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190bAutomatically Unlocking with Java 7 - Follow-up

Posted: 2011-04-15Category: LanguageJava Version: 1.7+Dr. Heinz M. Kabutz
 

Abstract: In this newsletter we discuss why we unfortunately will not be able to use the try-with-resource mechanism to automatically unlock in Java 7.

 

Welcome to the follow-up newsletter to the 190th issue of The Java(tm) Specialists' Newsletter, sent to you from the beautiful Island of Crete. Greek Easter is around the corner, so the lambs are already starting to get mildly concerned. Everything works in a rhythm in Crete. We have certain festivals, parades, religious holidays, then the 14 week summer holiday. On the 15th of August, there is a nationwide party, after which a lot of people go back to work. We then have a big day on the 28th October as the entire country celebrates my wife's birthday. At least I think that is what is going on. Then of course we have Christmas, New Year, the throwing of the cross into the harbour, a party before lent, then lent, and then we get back to where we are today. It almost seems like we are caught in an infinite loop as many of these festivals have been celebrated for thousands of years. And at the end of lent, the lambs are set upon by ten million ravenous and meat deprived Greeks. Poor critters. The Greek word to describe them is "nostimo".

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Automatically Unlocking with Java 7 - Follow-up

In this newsletter we look at some of the objections raised regarding my previous Automatically Unlocking with Java 7 article.

The first person to write was Brian Goetz, pointing out that we will probably not be able to use the expression form with try-with-resource. It is possible to fudge it by using a declaration, but the result is so ugly that I'd rather not show it. Bruce Chapman then sent me a link to the discussion on Joe Darcy's blog where he talks about this. I will explain in a bit why they disallowed expressions.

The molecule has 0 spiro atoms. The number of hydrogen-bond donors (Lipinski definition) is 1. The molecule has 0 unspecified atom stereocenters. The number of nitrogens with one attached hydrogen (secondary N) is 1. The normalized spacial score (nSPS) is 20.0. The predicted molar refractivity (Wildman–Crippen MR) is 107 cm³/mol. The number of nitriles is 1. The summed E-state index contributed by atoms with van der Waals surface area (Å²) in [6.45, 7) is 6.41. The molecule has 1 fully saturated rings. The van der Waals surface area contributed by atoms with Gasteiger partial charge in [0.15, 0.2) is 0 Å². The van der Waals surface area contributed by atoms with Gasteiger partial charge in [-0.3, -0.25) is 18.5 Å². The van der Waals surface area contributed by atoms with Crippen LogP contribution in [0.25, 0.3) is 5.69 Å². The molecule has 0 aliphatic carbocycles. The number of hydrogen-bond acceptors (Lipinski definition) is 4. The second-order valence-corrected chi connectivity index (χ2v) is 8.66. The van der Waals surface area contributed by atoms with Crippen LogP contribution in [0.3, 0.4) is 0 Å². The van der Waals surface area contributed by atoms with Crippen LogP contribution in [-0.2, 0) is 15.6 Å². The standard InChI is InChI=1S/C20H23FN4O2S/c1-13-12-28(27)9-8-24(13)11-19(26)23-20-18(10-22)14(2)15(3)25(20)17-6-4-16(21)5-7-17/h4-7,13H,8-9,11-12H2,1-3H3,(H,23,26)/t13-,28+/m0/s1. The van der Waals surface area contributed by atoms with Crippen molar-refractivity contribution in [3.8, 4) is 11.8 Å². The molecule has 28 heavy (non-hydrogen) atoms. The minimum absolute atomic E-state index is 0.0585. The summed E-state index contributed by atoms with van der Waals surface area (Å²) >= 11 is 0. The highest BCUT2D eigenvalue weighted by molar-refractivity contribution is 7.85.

Several people contacted me to let me know that you can now have a semicolon after the try declaration. I have an older Java 7 build on my Mac that did not allow this.

After pointing to my newsletter on the coin-dev mailing list, several people pointed out that the cost of constructing the additional lock objects would be unacceptable with critical code. However, based on my initial results, escape analysis in the Server Hotspot compiler seems to eradicate that cost completely. Worrying about the costs of object construction is thus a premature optimization.

Programmers are notoriously bad at coding concurrency correctly. We should thus rather encourage them to use higher-level, thread-safe classes, rather than trying to use locks explicitly.

Reinier Zwitserloot published a nice explanation why we cannot allow expressions in the new try-with-resource construct. He kindly gave permission for me to republish it here:

To summarize the log, you can't tell the difference between generics on the type of a variable declaration and the lesser than operator:

try (x < y ? resourceA : resourceB) {}
  

vs:

try (x<y> z = resourceA) {}
  

An LL(k) parser can't tell the difference until its too late. A packrat/rd parser could, but both javac and ecj are LL(k) parsers so changing this would require both to be rewritten from scratch.

Re-introducing the ability to use just an expression here would require some sort of keyword or symbol that is unambiguous. This could work:

try (= expression) {}
  

but it breaks the principle of least surprise, in that without knowing a heck of a lot about the capabilities of LL(k) parsers, the need for the = sign is a mystery.

I gather from this discussion as well as the reaction to the fine work by Heinz Kabutz that the primary use case for expressions in ARM statements is locks, and this use case is not good enough, even if it is actually fast enough at least on server mode VMs.

Thank you very much Reinier for that excellent explanation. It is easy to forget the reasons why computer languages need to have a certain syntax.

Heinz

 

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